Mountains of the South
John Gordon and John Rundle,
Random Century, $49.95
There was a time when big “glossies” were of real significance to the book trade. Large-format pictorials with high production values which showed beautiful New Zealand at its chocolate-box best sold in huge numbers.
Perhaps we’re less self-absorbed these days or have more urgent uses for our time and money. These books can now be found only in secondhand shops, corners tatty, photographs faded. Will this be the fate of Mountains of the South, which is a medium-economy-sized child of those big, lumbering parents? Perhaps not; this book has a little more character than its forbears. But do people still buy “gift books”? It’s hard to imagine anyone buying this for themselves.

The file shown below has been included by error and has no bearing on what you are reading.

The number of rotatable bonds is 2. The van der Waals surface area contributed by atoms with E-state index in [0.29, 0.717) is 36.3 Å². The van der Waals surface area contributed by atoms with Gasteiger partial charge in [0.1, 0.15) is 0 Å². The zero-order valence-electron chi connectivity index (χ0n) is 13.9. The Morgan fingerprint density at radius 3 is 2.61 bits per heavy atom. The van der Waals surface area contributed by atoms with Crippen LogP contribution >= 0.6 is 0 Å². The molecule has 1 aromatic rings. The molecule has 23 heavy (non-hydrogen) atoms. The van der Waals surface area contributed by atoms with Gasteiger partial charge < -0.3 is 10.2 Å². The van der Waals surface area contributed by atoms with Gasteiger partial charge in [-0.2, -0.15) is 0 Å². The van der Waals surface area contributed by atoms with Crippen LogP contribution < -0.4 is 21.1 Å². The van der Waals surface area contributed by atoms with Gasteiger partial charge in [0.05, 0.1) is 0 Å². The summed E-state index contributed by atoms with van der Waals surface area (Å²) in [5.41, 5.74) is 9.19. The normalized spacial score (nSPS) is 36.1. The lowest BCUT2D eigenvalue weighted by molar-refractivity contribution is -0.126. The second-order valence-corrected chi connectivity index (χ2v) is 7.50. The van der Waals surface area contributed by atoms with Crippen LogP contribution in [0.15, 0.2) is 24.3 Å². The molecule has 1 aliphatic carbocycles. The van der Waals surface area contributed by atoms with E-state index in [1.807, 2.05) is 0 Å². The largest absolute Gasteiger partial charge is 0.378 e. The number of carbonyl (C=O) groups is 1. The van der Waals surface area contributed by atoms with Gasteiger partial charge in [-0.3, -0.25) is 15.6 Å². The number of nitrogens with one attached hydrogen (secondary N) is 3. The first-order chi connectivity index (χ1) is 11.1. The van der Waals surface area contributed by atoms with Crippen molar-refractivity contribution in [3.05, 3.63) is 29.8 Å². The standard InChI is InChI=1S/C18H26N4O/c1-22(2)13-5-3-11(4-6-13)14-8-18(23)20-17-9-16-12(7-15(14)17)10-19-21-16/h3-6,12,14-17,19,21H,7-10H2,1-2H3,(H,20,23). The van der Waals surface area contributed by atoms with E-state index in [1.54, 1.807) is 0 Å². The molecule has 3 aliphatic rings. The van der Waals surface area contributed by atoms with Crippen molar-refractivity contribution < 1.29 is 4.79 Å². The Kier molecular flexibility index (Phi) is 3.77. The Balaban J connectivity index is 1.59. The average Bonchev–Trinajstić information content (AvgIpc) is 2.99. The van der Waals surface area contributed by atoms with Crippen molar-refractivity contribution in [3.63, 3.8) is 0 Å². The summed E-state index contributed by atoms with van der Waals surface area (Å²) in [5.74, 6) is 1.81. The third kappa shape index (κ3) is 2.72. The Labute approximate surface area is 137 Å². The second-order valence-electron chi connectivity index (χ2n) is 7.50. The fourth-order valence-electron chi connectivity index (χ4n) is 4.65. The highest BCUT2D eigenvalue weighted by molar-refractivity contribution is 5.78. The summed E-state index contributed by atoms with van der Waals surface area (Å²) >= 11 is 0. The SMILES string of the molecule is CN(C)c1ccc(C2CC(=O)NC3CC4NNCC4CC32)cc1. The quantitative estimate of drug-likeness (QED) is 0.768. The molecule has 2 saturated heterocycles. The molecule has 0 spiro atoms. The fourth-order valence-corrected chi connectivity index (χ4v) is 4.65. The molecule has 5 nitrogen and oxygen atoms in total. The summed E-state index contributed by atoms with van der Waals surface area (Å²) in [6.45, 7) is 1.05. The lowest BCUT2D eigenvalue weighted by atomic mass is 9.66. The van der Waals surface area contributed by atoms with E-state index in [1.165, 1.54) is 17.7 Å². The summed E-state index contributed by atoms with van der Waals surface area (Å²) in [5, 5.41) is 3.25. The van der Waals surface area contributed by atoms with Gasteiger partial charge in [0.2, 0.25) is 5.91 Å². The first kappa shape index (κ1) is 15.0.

Which, if you are interested in climbing or the cathedrals of stone that the climbs are made on would be a pity. The book has 45 paintings by artist/ climber Rundle and a bright, chatty text from Gordon, the well-known commentator of television’s A Dog’s Show.
Gordon uses every trick he can think of – personal anecdote, historical reminiscence, literary allusion – to add flavour to Rundle’s careful, formal portraits of the peaks and valleys of the South Island’s high country, but despite both writer’s and painter’s enthusiasm for their subject, it’s hard to avoid bringing to mind that sign hung in wartime railway stations: “Is your journey really necessary?”
The book’s best feature is the many small and beautifully detailed pencil sketches which have been included to break up what otherwise would be rather austere walls of text, their idiosyncratic eye freezes a mosquito, a lop-eared sheepdog, a lichen-covered gate with a warmth and affection that the paintings don’t quite enjoy.
The book is nicely designed, well-printed and the paintings make it pleasant to flick through. But who will buy it?
Nigel Cox is a Wellington bookseller.